By Lee Alan Hill
Special to TelevisionWeek
The Academy of Television Arts & Sciences for most of its almost six decades has seen its mandate as one that is “mostly apolitical.” But that is changing, said Dick Askin, chairman and CEO. Mr. Askin, among others, is shepherding the organization into the vanguard of “expanding diversity,” he said.
Toward that end, ATAS is presenting a first-time all-day summit, “Television’s Challenges in Black, White and Multi-Color,” on Saturday, Oct. 23, with a full slate of panels and workshops exploring employment and programming diversity in the medium.
“We’re making a significant initiative with a sizable investment to prioritize the issue of diversity,” Mr. Askin said. “As far as I know, this is the largest initiative of its kind the academy has ever made. It is important that we bring everyone together to discuss ways in which our industry and our programming can better reflect the diverse audience.
“The academy should be in the forefront of getting a dialogue started,” Mr. Askin said. “That’s what I hope comes from this. The issue of diversity has been somewhat dormant for a few years because of the other issues we’re facing as an industry. Let’s put it up front.”
Mr. Askin said his desire to push diversity as an issue originated six years ago when he was elected a governor of the academy. He noticed while helping to form an executive committee that the group was racially homogenous. When an effort was made to change that, it was hard to find viable candidates within the various guild memberships and the industry. He found this “staggering,” he said.
Meryl Marshall-Daniels, the chair of the academy from 1997-2001, agreed and formed an outreach committee to try to attract minority membership. One of the first things Mr. Askin did when he assumed the job a year ago was to revive this idea and broaden its scope as the Diversity Committee. This group, co-chaired by Vince Gutierrez and Marcy De Veaux, is organizing the upcoming summit with Leslie Moonves, Viacom co-president and co-chief operating officer, as honorary chair.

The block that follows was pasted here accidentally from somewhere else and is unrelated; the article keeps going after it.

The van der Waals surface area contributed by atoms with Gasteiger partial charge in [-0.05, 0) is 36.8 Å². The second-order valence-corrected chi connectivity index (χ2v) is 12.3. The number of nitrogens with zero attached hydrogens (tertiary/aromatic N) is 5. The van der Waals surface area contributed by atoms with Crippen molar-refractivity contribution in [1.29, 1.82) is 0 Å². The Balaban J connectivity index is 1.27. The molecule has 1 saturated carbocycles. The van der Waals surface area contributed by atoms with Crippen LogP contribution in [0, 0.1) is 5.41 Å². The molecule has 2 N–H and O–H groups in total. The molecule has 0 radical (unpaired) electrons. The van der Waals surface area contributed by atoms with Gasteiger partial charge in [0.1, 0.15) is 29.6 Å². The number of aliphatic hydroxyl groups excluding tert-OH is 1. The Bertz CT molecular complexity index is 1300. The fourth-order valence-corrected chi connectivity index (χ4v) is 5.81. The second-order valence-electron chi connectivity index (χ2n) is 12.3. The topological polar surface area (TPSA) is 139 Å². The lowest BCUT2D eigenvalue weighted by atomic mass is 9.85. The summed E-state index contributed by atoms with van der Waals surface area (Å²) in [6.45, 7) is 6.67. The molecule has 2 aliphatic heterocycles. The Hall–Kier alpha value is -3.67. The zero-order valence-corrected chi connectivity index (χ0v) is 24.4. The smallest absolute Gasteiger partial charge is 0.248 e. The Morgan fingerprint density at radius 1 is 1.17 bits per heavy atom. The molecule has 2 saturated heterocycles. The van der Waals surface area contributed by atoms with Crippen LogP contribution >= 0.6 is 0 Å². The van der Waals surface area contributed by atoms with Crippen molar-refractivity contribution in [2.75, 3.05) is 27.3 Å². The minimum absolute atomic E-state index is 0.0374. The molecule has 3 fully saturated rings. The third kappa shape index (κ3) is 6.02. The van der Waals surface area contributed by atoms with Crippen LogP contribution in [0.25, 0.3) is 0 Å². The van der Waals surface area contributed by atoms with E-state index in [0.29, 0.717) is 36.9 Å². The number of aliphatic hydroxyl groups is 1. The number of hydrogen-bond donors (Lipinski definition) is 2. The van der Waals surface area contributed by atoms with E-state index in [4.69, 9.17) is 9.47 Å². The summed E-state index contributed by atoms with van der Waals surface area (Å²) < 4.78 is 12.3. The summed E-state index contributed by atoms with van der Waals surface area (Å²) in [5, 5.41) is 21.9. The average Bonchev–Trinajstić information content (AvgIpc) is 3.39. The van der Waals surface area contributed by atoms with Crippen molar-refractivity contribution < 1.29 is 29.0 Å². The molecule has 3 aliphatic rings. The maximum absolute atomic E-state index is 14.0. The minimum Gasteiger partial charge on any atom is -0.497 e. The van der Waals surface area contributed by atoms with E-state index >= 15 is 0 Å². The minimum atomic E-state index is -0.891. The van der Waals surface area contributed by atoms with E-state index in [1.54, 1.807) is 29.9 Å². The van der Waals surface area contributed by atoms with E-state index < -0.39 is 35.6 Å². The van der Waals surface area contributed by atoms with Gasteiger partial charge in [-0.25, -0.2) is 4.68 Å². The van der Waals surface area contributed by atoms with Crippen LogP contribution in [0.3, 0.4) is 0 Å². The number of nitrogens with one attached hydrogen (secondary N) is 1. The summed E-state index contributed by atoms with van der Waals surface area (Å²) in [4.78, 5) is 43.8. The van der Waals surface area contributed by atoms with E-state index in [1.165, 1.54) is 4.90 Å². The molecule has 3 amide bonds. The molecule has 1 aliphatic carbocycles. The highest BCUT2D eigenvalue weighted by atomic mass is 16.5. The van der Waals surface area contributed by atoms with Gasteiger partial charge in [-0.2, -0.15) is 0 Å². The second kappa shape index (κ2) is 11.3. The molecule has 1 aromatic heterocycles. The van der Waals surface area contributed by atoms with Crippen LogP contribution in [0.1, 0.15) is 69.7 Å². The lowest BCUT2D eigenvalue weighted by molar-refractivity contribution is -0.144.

“We need to expand the academy’s membership to ensure it reflects the broad range of the audience and the industry,” said Ms. Marshall-Daniels. “During my years we added the word `diversity’ to the academy’s mission statement-that it would be `dedicated to creativity, innovation, diversity and excellence.’ I’m glad that mission will include this important summit.”
ATAS itself has no educational or access programs geared specifically for women or minority groups. But Mr. Askin and Ms. Marshall-Daniels said a concerted effort is made to ensure that historically black colleges and other centers of cultural diversity are made aware of academy programs such as summer internships for college students and educational outreach, including faculty seminars.
“Our faculty seminars bring professors together with industry professionals to enrich them about current television practices,” Mr. Askin said. “We’ve made it a priority to attract diverse participants to this. We’ve reached out to be sure that the historic black colleges, for example, also know about us and what we do.”
A number of panels and programs during the past six years have explored diversity in television, though none with the expansive goals of the summit.
“We did a panel on the history of Latinos in TV going back to the 1950s,” Ms. Marshall-Daniels said. “We have also worked hard to explore ways in which we could expand the images in our Emmy magazine to ensure the likelihood that the articles and photos are more inclusive there.
“We’ve been conscious to make the presenters at the Creative Arts Emmys and the prime-time telecast more representative of the audience,” she said. “Once you decide to become inclusive and you make it conscious, you realize where you have failed in the past.”
“The academy itself is not immune,” Mr. Askin said. “Basically, let’s say we have a clean slate at this point and move forward with a blueprint for diversity.”